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  2. Roz - you are so spot-on, it's eerie. The hardest thing for me was the interminable waiting. Not blaming editors - I can only imagine what their lives are like - but it's like sitting on the tip of a pin with all your hopes and dreams, personal and financial, hanging in the balance. And then you get a rejection, or a kindly worded, "not this project, but do send something else." Aagghh! But we're all still here, so we must have come to grips with the truth that at the bottom of it all, we're doing it for us because we want to share the love and hope we feel.

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  3. Listen guys, I'm sorry my post popped up before Friday. It shows you I have a long way to go to learn about blogging. I sent Pam a "Help" call, but she must be busy. I knew I'd goofed up, but when I checked the calendar it said 1/18. Karen, I didn't mean to post on your day.

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    1. No problem at all, Roz!! When I posted mine, it popped up as Wednesday... ?! I think the blog is set to PCS time which may be why it's scrambling my east coast brain. We'll sort it out soon. I love your post and read and tweeted about it last night and this morning- so it was a bonus that it was up before I hit the pillow :) Have a great day!

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  4. Roz, I've come to the conclusion that anyone who writes in hopes of getting rich is delusional. Love your blog!

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  5. Oh, Roz, talk about wonderfully vivid -- I can just HEAR you saying all this!

    Hmm, that must be Author Voice. :)

    Laurie, especially liking the spaghetti and Santa Claus

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  6. Forget about fame. The sad fact is that not only do 98-99% of authors not get rich, they don't even make enough money to support themselves with their writing. It's a lot of hard work and, at the end of the day, I make less than minimum wage some years. But I have fun creating characters, worlds and the stories that take place in them. Being able to share that with others and have them enjoy my books is icing on the cake!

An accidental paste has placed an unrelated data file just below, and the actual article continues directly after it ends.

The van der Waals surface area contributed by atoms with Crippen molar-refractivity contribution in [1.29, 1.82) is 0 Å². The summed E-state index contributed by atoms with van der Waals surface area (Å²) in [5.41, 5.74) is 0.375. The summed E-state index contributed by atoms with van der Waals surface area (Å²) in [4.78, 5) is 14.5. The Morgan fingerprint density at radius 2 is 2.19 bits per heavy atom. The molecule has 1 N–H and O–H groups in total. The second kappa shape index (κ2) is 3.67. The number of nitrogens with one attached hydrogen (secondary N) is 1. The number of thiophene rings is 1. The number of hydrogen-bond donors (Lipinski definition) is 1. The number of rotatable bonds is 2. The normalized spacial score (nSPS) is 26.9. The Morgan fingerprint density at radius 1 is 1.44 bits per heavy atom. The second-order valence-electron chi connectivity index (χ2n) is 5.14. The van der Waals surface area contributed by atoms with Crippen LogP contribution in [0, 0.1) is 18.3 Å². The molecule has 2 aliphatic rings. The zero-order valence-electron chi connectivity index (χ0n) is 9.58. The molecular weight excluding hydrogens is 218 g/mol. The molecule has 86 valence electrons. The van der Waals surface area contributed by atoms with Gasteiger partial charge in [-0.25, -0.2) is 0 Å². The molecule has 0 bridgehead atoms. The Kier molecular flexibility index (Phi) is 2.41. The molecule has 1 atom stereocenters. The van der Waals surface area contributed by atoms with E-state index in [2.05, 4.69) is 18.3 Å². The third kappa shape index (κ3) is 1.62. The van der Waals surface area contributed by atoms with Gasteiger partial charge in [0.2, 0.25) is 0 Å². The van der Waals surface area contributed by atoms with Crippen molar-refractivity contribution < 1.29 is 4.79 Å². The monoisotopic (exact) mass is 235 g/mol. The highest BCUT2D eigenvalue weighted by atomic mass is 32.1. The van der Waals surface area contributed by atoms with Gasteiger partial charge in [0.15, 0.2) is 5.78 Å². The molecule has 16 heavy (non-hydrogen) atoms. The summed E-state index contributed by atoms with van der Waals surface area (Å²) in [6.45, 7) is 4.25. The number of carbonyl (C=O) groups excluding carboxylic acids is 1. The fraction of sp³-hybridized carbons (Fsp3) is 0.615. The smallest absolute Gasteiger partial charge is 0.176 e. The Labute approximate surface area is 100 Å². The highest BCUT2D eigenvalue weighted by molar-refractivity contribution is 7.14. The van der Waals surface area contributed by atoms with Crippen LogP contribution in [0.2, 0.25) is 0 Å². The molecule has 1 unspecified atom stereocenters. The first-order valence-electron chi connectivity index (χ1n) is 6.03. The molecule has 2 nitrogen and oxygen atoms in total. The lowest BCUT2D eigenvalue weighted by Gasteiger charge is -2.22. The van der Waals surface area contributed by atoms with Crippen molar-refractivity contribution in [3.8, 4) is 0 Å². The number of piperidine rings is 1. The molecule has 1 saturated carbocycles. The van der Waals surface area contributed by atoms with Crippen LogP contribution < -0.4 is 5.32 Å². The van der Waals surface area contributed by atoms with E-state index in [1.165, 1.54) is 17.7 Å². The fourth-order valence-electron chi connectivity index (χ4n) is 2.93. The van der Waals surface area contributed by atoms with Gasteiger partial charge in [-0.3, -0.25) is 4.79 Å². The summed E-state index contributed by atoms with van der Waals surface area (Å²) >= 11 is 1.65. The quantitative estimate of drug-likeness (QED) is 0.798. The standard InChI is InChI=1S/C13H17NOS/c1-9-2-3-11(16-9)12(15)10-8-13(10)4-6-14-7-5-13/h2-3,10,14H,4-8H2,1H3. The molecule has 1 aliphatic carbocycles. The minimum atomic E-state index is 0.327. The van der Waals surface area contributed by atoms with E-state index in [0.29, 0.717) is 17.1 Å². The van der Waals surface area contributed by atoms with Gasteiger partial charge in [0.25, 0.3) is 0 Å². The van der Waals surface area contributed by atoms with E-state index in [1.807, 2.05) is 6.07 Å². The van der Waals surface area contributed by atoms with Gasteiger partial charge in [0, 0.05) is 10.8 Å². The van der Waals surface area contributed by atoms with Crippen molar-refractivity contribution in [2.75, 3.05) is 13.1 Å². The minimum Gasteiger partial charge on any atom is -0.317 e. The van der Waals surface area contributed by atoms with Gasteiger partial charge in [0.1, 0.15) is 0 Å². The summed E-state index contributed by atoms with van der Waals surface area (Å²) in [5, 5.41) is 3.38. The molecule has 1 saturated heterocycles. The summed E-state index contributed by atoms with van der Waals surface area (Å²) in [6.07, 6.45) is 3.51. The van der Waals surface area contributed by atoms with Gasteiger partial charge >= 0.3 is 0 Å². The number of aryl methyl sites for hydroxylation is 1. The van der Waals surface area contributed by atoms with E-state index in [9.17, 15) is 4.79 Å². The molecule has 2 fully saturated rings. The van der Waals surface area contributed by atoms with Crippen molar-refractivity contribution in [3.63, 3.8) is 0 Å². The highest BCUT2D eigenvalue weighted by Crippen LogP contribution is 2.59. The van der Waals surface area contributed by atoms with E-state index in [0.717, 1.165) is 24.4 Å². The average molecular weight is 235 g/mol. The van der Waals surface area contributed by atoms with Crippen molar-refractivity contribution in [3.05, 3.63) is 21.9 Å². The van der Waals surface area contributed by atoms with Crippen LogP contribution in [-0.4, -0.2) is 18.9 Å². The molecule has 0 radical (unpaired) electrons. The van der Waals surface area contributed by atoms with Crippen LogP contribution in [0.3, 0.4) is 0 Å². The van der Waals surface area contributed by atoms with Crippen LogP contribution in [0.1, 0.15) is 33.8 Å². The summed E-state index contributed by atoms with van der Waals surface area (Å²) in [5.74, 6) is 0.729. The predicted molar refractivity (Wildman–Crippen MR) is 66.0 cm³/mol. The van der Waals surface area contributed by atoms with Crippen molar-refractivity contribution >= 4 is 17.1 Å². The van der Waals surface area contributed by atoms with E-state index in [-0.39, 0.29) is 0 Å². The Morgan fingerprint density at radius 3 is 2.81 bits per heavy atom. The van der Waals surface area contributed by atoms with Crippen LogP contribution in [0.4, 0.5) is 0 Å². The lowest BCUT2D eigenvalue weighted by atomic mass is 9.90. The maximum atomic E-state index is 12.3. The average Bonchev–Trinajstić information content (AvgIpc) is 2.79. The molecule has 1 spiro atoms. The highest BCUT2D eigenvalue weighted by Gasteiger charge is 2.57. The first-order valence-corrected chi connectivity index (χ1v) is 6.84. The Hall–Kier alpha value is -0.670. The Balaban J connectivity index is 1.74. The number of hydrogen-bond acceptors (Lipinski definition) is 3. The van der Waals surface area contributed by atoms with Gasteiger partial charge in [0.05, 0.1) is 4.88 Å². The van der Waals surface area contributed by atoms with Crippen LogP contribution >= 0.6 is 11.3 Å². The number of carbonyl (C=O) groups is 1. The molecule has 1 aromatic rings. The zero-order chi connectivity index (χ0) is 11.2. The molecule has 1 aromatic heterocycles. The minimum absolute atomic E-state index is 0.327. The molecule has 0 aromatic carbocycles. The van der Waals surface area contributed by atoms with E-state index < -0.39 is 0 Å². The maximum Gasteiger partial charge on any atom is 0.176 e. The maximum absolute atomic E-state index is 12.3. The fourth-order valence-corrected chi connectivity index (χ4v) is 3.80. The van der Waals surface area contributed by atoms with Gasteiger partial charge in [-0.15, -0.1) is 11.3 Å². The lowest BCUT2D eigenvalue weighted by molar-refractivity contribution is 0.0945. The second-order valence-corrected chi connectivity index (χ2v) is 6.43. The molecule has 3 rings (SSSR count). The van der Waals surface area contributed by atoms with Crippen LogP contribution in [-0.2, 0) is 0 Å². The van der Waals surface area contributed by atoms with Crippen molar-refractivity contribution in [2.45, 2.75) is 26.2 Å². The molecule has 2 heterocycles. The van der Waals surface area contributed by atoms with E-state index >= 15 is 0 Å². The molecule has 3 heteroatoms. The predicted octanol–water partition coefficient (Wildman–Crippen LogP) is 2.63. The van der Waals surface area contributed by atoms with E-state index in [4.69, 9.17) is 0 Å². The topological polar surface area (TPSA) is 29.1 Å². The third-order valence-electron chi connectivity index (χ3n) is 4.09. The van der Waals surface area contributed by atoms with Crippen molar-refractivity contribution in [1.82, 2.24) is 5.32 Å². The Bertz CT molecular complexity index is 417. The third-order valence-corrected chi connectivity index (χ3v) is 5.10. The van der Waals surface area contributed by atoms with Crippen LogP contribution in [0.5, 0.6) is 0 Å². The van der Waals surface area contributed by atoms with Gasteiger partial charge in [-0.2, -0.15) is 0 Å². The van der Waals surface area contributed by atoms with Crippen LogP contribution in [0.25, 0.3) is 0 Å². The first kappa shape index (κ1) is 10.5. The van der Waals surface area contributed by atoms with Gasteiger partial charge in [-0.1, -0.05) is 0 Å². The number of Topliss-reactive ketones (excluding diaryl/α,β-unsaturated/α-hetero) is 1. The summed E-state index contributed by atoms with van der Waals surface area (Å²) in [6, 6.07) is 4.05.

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  7. Shelley, delusional is another great "D" word.
    Laurie, And I didn't even mention how it's hard to watch your family trot off to bed while a solitary writer sits at her computer during the witching hours.
    Cynthia, You are spot on with what makes the blood, sweat and tears worth it all---reader enjoyment. I think readers often don't know how much hope we get from their emails and letters.

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  8. Roz, I giggled through part of your post and then thought what am I doing? Getting published is discouraging. But your humor makes it easier to get myself going.

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  9. Laura, I don't want to discourage people. I hoped to show that while the road isn't easy, we all take the same route to get published. Believe in your work. Stick with it, and you'll get there.

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  10. Great post, Roz. I'm with Karen, the barfing dog was perfect.

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  11. Great post, Roz!

    If we wrote for money, we wouldn't get the satisfaction of telling a good story. Sometimes we don't even write for the sole purpose of getting published. We write because we breathe. Because we love. Because we live.